From what I gather, the boy could have come from Singapore or Hong Kong and when Dad left the ship in Kure, the lad was still aboard.
Dad was reassigned to the Formidable and as far as I understand, sent back to England eventually.
The photo of this young orphan surrounded by pommy sailors has always struck my heart and I would dearly like to know what ever happened to him.
Has anyone any idea as to how I could start to find a paper trail?
Thanks!

Vonee, If it was the case that you were not successful in finding your way back to your "hello" thread on the Glenearn click HERE (http://www.shipsnostalgia.com/showthread.php?t=29054)

gdynia
14th September 2009, 23:26
Welcome onboard to SN and enjoy the voyage

John Earley
25th September 2009, 00:30
www.shipsnostalgia.com/gallery/showphoto.php/photo/45590/ppuser/8509 (http://www.shipsnostalgia.com/gallery/showphoto.php/photo/45590/ppuser/8509)Vonee, A warm welcome to Ships Nostalgia. As confirmed by Teb, the ship was H.M.S. Glenearn. I myself remember her as such before she returned to commercial service.
A book about the entire life of that ship was privately published in 1980. It was written by Alex Aiken who was the son of Lieut.Commander (E) A.C.L. Aiken., MBE, RNR (E stands for engineer) who was killed when an accident occurred on board.
I cannot advise whether it maybe possible to obtain a copy, but I believe it is a book which would be of much interest to you. I have a signed copy of the book and I can assure you that it is a beautifully produced record of the life of that splendid ship.
It was published by the author whose address I can pass on if you send me a private message.
It was dedicated to his mother, Jessie Russel Aiken, died 24th July,1979. Title of the book, "In Time of War"
The last letter I received from Alex (14th Sept.2002) stated that, "There are still some hundreds of copies of the Glenearn book presently deflecting the ceiling joists of our dining room. Orders are still trickling in at the rate of three per year."
It is an incredibly detailed account of the life of a ship and I'm so glad that I learned of its existence and was able to obtain a copy. Alex's telephone number in 1992 was 041 6372438 but whether it still is I would not know.
If I can be of further assistance send me a P.M. on this site. Regards, Hugh Ferguson.

For a splendid photograph of the Glenearn, taken by my friend John Callis, in Northfleet Hope outward bound for the Continent, click on the link.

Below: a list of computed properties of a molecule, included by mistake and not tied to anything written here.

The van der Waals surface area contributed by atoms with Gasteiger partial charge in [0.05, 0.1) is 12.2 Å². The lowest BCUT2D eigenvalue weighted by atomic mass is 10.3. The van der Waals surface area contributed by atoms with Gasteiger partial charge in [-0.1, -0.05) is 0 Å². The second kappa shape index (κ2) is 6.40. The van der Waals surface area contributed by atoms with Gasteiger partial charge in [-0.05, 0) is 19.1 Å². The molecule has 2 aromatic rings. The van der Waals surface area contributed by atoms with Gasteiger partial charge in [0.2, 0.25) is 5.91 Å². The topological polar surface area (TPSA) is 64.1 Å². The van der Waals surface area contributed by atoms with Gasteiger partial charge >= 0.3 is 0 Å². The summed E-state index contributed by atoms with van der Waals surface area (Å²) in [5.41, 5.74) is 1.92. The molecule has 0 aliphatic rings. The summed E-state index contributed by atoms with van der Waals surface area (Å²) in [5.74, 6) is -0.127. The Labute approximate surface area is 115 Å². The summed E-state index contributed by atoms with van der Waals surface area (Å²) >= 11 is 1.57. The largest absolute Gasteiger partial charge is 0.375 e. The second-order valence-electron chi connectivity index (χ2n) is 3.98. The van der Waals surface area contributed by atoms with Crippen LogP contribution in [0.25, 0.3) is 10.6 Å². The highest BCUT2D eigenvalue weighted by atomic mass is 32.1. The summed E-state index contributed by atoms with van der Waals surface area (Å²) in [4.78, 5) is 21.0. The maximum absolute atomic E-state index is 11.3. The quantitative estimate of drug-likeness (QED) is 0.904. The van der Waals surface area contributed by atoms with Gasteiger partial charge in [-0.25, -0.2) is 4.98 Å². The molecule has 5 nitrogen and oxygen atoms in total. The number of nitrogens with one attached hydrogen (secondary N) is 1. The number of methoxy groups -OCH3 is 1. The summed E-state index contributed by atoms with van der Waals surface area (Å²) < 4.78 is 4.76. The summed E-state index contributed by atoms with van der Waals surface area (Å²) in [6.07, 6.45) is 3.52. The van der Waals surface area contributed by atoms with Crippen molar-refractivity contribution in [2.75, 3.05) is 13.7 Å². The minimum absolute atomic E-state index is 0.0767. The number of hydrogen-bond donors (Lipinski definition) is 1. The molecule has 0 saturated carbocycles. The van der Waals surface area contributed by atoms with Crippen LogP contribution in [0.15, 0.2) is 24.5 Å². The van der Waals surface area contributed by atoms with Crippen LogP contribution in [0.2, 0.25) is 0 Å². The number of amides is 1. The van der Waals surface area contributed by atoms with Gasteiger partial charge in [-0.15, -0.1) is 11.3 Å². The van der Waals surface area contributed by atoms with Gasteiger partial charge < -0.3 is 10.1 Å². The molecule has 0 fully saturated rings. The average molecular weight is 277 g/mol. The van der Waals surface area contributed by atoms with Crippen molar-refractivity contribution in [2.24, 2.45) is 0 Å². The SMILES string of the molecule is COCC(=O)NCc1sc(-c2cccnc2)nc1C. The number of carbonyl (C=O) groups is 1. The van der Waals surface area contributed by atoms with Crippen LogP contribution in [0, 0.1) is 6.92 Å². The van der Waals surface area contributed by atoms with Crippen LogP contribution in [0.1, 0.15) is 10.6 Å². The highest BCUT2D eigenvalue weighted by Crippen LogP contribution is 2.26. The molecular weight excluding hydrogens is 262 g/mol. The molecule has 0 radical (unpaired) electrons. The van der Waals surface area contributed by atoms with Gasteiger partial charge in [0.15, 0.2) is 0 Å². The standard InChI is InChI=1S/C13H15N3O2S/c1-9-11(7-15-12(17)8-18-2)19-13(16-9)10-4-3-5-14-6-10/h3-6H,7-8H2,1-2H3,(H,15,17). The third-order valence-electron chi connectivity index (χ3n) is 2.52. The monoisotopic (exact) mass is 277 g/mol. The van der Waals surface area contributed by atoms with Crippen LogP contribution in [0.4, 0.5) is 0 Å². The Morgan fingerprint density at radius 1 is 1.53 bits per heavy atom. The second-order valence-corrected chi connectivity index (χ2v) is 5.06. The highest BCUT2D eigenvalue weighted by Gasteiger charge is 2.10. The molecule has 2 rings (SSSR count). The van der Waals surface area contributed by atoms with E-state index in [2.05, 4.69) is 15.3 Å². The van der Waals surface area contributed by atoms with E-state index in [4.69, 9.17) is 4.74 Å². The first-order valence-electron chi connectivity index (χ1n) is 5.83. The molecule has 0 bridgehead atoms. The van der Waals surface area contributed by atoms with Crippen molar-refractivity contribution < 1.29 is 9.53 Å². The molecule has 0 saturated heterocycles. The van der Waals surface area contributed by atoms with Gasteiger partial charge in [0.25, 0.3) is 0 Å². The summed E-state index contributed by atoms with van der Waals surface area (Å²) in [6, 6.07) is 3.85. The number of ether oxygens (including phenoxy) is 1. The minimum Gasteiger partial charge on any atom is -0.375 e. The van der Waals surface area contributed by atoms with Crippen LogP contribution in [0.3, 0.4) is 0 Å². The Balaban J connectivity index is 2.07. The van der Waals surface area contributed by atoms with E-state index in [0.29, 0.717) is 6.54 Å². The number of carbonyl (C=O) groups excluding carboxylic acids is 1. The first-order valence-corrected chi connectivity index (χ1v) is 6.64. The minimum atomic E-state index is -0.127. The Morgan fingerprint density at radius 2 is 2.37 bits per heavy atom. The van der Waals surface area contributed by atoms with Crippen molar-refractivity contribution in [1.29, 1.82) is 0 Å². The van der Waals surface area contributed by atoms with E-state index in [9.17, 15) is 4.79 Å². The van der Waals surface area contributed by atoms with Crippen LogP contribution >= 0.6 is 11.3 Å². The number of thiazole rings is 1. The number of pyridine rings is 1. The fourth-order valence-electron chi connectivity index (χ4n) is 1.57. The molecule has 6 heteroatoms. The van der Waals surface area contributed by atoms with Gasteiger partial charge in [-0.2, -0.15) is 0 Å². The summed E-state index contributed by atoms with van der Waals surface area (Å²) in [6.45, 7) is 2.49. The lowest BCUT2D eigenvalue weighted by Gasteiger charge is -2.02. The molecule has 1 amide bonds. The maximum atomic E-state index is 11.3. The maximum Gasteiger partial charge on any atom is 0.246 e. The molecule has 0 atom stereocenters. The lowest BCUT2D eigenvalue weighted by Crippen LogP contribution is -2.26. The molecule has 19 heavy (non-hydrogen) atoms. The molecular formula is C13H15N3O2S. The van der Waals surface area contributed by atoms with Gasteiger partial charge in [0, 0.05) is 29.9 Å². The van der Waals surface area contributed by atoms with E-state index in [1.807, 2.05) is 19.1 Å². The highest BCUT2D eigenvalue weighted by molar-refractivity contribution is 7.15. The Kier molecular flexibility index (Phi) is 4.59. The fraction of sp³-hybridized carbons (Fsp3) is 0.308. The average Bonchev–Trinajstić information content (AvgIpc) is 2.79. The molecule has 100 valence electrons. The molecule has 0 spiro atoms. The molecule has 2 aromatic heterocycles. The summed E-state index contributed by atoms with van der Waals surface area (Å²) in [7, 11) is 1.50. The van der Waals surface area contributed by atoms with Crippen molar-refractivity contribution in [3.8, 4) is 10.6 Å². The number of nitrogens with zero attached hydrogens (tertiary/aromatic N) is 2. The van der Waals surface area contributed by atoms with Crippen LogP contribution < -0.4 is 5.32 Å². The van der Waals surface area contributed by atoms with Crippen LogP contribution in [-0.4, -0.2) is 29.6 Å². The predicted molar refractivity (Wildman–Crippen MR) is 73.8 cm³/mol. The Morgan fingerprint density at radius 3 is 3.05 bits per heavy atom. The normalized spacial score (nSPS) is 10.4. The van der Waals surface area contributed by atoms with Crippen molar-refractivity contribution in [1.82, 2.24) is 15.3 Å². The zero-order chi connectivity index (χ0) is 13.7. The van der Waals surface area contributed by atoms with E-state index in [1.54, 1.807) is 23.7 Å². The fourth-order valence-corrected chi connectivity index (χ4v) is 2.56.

Hugh I'm glad to have found this thread .

My Father John Earley served on the Glenearn from Feb 43 to 46 I believe. (I'll check in the morning)

Dad was contacted by Alex Aiken and he contributed quite a lot accounts including some photos. If you look in the Addendum I believe my Father's contribution is acknowledged.

My Father lent his copy some years ago to his good friend and shipmate Len Nicholls. I have found a copy in the USA after much searching which I purchased yesterday as a surprise gift for my Father.

Sadly My Father’s once excellent memory is now fading fast and his short term memory is almost gone. He can still recall much of the D-Day landings and other episodes in the Glenearn’s war time exploits. Today I managed to record two short video sessions one of which was about the terrific explosions on board due to the high octane fuel used by the LTA’s ?

My Father is now staying with me as his short term memory problems are now quite severe however I know he would welcome any contact from anyone who wishes to reminisce about the Glen line ships or ask any questions about the 1942-46 period ,especially the D-Day landings.

Tomorrow I will endeavor to upload the video recordings I made today. Over the next weeks and months I intend to try to fill in any gaps in the Glenearn’s history during this period and also seek out any further unseen photos of the ship my Father has in his possession .

I would welcome hearing from anyone in connection with this.

Kind regards
Nick Earley (Son)

teb
25th September 2009, 16:16
Greetings Nick I wonder whether your father could answer the query from Vonee(who started this thread) about the Asian Boy adopted as amascot on Glenearn during her time in Kure1945/46? I'm sure she would be delighted to receive any info. regards Teb

Hugh Ferguson
26th September 2009, 08:09